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Posted: November 7, 2011 4:58 p.m.

New plastics industry welcomed

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Officials welcomed the county's newest industry, Amesbury Extruded Products, to town Monday afternoon, hosting a ceremonial ground turning in the 45,000 square foot building shell at 13170 Lochridge Blvd.

The plastics extrusion company hopes to open its newest manufacturing plant by January, said Plant Manager Tim McCormick. The plant will represent an initial investment of $4 million. Pattillo will complete the building at a cost of $2 million, while Amesbury will bring in $1.3 million in assets and invest another $300,000 in the building.

The company expects to be at full operating capacity in three to five years, at which point it will employ 35 to 40 workers and represent a total investment of $7 million to $8 million.

The presence of Pattillo's shell building was a key factor in the company choosing Covington over other finalists.

"Getting business up and running within three months is much better than a six to eight month time frame," said McCormick, who said the next alternative would have been to locate the plant in North Carolina, where Amesbury already does business.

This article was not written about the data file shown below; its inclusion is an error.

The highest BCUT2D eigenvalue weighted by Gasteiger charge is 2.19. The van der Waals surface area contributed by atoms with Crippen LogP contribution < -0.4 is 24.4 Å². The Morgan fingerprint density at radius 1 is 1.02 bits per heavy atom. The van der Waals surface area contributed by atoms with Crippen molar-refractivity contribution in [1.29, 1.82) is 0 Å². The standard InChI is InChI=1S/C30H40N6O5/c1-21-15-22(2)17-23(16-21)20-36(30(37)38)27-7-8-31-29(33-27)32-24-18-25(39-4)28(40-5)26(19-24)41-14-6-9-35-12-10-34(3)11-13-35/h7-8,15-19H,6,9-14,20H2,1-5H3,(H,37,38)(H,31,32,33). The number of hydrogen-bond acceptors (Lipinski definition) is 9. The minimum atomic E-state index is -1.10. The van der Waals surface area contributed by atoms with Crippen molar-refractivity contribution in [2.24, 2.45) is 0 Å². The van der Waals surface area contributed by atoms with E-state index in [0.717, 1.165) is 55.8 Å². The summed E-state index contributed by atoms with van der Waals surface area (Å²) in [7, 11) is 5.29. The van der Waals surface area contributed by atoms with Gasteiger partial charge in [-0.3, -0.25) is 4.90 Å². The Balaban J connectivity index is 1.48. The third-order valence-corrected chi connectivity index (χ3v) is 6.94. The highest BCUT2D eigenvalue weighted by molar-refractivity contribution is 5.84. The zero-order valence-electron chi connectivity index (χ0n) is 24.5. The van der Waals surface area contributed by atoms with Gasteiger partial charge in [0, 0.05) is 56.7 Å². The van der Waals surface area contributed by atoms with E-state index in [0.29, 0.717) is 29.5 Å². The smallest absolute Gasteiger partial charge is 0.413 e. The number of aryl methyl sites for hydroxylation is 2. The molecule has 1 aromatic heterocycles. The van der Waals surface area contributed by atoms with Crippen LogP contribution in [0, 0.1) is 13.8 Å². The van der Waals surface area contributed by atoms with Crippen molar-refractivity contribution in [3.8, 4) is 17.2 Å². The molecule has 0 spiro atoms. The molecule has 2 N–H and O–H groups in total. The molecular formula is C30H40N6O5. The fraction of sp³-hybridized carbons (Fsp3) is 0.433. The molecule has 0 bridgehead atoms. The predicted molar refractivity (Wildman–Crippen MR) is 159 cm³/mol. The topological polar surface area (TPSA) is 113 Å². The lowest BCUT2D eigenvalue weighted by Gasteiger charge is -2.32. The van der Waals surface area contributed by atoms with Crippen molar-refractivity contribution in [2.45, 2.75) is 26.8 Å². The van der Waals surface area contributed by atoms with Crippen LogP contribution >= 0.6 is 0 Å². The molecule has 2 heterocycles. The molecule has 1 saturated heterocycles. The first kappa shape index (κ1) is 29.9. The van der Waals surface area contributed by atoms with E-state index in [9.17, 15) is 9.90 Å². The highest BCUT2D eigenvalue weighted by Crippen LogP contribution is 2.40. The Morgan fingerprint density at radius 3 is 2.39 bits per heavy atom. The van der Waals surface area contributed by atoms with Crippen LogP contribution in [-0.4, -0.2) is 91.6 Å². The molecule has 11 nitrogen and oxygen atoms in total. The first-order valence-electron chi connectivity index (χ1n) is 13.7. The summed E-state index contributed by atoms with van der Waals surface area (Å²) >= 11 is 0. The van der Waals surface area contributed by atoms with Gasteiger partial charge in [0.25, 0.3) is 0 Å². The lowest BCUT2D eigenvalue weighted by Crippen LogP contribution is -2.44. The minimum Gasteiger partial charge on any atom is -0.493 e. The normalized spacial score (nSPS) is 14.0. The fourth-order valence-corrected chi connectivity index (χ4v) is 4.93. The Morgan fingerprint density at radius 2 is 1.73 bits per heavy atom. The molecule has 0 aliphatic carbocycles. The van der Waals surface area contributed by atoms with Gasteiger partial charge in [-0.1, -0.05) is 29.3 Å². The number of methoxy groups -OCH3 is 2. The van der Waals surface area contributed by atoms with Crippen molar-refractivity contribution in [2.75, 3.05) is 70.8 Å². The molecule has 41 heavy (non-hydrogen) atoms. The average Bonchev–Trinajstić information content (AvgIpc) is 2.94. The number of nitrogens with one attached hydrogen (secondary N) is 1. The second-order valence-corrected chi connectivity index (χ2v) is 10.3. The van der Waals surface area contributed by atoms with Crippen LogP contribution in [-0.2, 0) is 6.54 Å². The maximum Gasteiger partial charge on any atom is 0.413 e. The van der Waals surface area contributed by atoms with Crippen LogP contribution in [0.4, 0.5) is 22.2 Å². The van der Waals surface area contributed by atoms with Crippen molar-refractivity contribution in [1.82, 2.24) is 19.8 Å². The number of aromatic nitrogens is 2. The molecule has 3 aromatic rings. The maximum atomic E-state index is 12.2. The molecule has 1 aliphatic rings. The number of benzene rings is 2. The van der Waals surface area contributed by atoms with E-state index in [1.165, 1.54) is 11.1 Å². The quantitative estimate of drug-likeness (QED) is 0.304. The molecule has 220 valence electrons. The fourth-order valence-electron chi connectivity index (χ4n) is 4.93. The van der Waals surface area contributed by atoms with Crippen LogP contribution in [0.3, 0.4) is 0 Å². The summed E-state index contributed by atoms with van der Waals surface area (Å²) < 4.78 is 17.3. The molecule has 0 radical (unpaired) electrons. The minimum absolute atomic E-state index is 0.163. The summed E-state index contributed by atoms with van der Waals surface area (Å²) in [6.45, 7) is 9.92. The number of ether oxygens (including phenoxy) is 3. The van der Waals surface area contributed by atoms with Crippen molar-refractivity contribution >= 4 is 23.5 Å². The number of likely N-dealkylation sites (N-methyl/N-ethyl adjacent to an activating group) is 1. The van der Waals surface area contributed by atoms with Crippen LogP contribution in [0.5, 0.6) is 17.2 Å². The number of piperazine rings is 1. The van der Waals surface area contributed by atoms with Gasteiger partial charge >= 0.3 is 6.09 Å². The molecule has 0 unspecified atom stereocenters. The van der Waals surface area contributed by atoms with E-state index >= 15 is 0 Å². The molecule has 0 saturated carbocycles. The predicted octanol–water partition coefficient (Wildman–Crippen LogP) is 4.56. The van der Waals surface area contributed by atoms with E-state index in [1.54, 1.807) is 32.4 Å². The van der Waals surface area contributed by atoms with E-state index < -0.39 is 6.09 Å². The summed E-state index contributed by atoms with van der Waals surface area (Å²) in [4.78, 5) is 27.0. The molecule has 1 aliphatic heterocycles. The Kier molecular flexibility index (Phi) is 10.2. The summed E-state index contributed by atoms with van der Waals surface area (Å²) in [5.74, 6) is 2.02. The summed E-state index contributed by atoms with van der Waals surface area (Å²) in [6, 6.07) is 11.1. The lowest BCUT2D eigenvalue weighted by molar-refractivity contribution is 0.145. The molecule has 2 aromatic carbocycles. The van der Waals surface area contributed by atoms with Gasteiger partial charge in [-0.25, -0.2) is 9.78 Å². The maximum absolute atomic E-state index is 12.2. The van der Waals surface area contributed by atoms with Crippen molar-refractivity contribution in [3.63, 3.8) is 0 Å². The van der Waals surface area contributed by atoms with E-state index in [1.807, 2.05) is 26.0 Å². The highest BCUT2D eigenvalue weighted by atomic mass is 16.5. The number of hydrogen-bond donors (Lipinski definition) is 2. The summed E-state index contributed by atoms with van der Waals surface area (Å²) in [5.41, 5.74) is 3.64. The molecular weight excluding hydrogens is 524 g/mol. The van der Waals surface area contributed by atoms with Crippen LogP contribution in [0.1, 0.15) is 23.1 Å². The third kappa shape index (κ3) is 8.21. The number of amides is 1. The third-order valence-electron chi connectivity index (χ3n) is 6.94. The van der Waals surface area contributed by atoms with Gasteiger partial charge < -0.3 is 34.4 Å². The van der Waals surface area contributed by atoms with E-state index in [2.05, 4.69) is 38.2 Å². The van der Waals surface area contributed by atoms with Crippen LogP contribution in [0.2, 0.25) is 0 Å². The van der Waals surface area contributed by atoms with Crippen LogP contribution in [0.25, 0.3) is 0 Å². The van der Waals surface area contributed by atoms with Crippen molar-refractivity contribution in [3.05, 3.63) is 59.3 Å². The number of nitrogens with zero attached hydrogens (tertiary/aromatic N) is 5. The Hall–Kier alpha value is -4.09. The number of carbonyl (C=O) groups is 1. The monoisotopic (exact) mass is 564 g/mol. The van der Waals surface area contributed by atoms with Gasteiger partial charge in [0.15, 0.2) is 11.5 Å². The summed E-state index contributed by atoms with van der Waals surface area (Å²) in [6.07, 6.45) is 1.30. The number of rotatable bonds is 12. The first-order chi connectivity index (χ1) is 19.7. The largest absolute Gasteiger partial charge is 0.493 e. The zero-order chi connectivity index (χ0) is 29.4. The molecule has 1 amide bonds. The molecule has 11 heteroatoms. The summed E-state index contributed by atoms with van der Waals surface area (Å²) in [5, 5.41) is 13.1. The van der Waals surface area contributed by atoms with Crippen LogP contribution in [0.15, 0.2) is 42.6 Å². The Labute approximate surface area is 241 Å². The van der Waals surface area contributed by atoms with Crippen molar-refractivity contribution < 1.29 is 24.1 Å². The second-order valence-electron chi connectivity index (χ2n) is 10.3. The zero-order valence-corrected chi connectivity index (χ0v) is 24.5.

The Covington plant will produce plastic extruded products, including trim for doors and windows. Extrusion is the process by which a material, such as plastic, is sent through a die of a certain shape, which can create intricate patterns and allow for specialized uses.

Amesbury products are commonly seen on vinyl windows including the hardware, plastic components and pile weather-stripping.

Amesbury makes a variety of other plastic products, including trim for golf carts, glass wrap, boat rub rails and dock bumps, point of purchase signs used in retail stores, clips that hold signs on shelves and any custom needs that businesses design.

Long term, the Covington location may also become a distribution center for the company or a supply base where customers can pick up their products. Amesbury has plants around the U.S. and North America, so Covington could be a strategic location.

"We're very happy to be here, and we're anxious to get going," Todd Betterley, vice president of Amesbury Extruded Products, said Monday. "You were easy to work with."

Amesbury did not receive any local incentives, said Roger Harrison, senior vice president of economic development for the Covington-Newton County Chamber of Commerce.

"Amesbury coming to our community sends a strong message that we are serious about economic development, and everyone involved is working together in harmony for the greater good of the business and the community," Harrison said in a press release.

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